|Publication number||US5069254 A|
|Application number||US 07/450,866|
|Publication date||Dec 3, 1991|
|Filing date||Dec 14, 1989|
|Priority date||Dec 22, 1988|
|Also published as||CA2006445A1|
|Publication number||07450866, 450866, US 5069254 A, US 5069254A, US-A-5069254, US5069254 A, US5069254A|
|Original Assignee||Dipl. -Ing. Dr. Ernst Vogelsang Gmbh & Co. Kg|
|Export Citation||BiBTeX, EndNote, RefMan|
|Patent Citations (5), Referenced by (43), Classifications (15), Legal Events (4)|
|External Links: USPTO, USPTO Assignment, Espacenet|
My present invention relates to a conduit assembly for cabling and, more particularly, to a cable assembly which comprises four extruded synthetic resin tubes connected by flexible webs and thereby forming an array which can be bent to bundle the tubes together and form a tube bundle which is symmetrical with respect to two axes in cross section or, more precisely, substantially symmetrical with respect to two mutually orthogonal planes.
Plastic or synthetic resin conduit assemblies made up of discrete extruded tubes, connected by webs and adapted to be folded or bent to form a compact tube bundle are known, for example, from German Patent 36 03 849.
In this construction, the synthetic resin tubes have rounded inner and outer peripheries and are adapted to be traversed by wires, conductors or like electrically conductive or optical elements hereinafter referred to generally as cables or cabling and adapted to be use in connections or power supply.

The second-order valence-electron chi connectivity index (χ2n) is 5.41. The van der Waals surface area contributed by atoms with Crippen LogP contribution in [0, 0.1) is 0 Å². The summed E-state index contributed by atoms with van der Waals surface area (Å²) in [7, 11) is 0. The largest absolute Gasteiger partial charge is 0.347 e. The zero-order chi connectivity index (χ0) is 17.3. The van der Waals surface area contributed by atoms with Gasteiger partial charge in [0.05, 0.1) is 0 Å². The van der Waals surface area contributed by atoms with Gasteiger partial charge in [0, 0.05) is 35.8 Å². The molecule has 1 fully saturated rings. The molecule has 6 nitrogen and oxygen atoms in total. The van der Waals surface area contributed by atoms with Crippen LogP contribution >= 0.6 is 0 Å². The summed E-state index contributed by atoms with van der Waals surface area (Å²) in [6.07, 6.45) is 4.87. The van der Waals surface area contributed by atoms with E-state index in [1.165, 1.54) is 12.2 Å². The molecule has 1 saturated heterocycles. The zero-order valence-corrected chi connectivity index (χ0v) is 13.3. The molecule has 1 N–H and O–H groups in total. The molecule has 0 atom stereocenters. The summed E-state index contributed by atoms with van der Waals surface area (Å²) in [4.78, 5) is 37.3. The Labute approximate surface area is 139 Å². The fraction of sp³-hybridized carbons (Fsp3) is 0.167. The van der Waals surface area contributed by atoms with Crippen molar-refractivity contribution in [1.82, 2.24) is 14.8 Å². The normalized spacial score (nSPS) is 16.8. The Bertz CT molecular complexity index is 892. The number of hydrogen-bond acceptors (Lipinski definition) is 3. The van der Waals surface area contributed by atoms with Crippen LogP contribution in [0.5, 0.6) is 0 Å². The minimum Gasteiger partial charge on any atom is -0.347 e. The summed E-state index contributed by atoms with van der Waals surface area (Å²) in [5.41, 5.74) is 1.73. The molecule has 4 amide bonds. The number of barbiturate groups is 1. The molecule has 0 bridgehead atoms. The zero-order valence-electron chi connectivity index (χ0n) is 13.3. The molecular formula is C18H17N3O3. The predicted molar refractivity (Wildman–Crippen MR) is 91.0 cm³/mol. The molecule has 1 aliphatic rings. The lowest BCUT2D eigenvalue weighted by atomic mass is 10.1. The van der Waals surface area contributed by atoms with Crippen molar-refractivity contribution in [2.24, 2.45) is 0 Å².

In the assembly of this patent, the individual tubes are formed with outer members providing the contact surfaces between the tubes when they are bundled, generally in the shape of triangular cross section cylinder segments so that the walls of these segments, forming the flat contact surfaces, extend generally radially of the tube bundle or assembly. The outer periphery of the assembly, defined by the contiguous arc-segmental outer walls of the segments, is generally cylindrical.
This construction of the assembly has several drawbacks. Firstly, the cylindrical segmental formations defining the contact surfaces contribute to the high cost of material of the assembly and fabrication problems.
Attempts to modify the construction have led to loss of stability and the inability of the assembly to withstand pressure, for example, from overlying earth when the assemblies are buried.
It has been proposed to utilize cylindrical tubes of sufficient wall thickness to overcome the latter drawback in conduit assemblies formed by tube bundles, but these have the drawback that the cylindrical peripheries of the tubes, when bundled, lie only in line contact with one another. To assure adequate stability of the assembly as a whole, therefore, it has been necessary to provide a supporting core around which the tubes are arrayed and which functions as a stiffening element.
Another problem with earlier tube bundle conduit assemblies, of course, is that these earlier systems required separate members for securing the tubes in their bundled configuration, thereby complicating the formation of the tube bundle configuration for use.
It is the principal object of the present invention, therefore, to provide a conduit assembly for cabling which will overcome the aforementioned drawbacks, afford greater stability of the tube bundle of the assembly and, in an economical and relatively simple fashion, facilitate optimum use of the assembly for cabling.